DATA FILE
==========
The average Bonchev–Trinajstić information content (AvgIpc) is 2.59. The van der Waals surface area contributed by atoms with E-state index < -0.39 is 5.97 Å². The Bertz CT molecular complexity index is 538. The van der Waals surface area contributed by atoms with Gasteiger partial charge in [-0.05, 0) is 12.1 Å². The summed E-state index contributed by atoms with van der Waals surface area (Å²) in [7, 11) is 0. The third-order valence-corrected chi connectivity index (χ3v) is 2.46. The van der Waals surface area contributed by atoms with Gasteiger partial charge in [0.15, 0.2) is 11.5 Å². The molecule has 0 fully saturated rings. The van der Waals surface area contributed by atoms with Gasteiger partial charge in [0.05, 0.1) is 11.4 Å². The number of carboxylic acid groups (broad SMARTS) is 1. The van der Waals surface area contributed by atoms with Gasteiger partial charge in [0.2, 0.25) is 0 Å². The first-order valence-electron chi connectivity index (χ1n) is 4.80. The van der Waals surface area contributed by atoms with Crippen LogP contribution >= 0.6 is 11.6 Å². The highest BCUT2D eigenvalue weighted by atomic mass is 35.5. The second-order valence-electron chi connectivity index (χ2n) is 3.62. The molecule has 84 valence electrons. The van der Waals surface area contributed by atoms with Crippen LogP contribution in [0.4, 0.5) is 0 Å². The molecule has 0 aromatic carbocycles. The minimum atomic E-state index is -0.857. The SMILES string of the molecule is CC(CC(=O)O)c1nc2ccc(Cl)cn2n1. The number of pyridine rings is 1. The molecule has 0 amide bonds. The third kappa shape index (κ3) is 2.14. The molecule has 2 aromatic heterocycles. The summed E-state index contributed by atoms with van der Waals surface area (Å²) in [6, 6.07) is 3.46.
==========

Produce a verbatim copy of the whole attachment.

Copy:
The average Bonchev–Trinajstić information content (AvgIpc) is 2.59. The van der Waals surface area contributed by atoms with E-state index < -0.39 is 5.97 Å². The Bertz CT molecular complexity index is 538. The van der Waals surface area contributed by atoms with Gasteiger partial charge in [-0.05, 0) is 12.1 Å². The summed E-state index contributed by atoms with van der Waals surface area (Å²) in [7, 11) is 0. The third-order valence-corrected chi connectivity index (χ3v) is 2.46. The van der Waals surface area contributed by atoms with Gasteiger partial charge in [0.15, 0.2) is 11.5 Å². The molecule has 0 fully saturated rings. The van der Waals surface area contributed by atoms with Gasteiger partial charge in [0.05, 0.1) is 11.4 Å². The number of carboxylic acid groups (broad SMARTS) is 1. The van der Waals surface area contributed by atoms with Gasteiger partial charge in [0.2, 0.25) is 0 Å². The first-order valence-electron chi connectivity index (χ1n) is 4.80. The van der Waals surface area contributed by atoms with Crippen LogP contribution >= 0.6 is 11.6 Å². The highest BCUT2D eigenvalue weighted by atomic mass is 35.5. The second-order valence-electron chi connectivity index (χ2n) is 3.62. The molecule has 84 valence electrons. The van der Waals surface area contributed by atoms with Crippen LogP contribution in [0.4, 0.5) is 0 Å². The molecule has 0 aromatic carbocycles. The minimum atomic E-state index is -0.857. The SMILES string of the molecule is CC(CC(=O)O)c1nc2ccc(Cl)cn2n1. The number of pyridine rings is 1. The molecule has 0 amide bonds. The third kappa shape index (κ3) is 2.14. The molecule has 2 aromatic heterocycles. The summed E-state index contributed by atoms with van der Waals surface area (Å²) in [6, 6.07) is 3.46.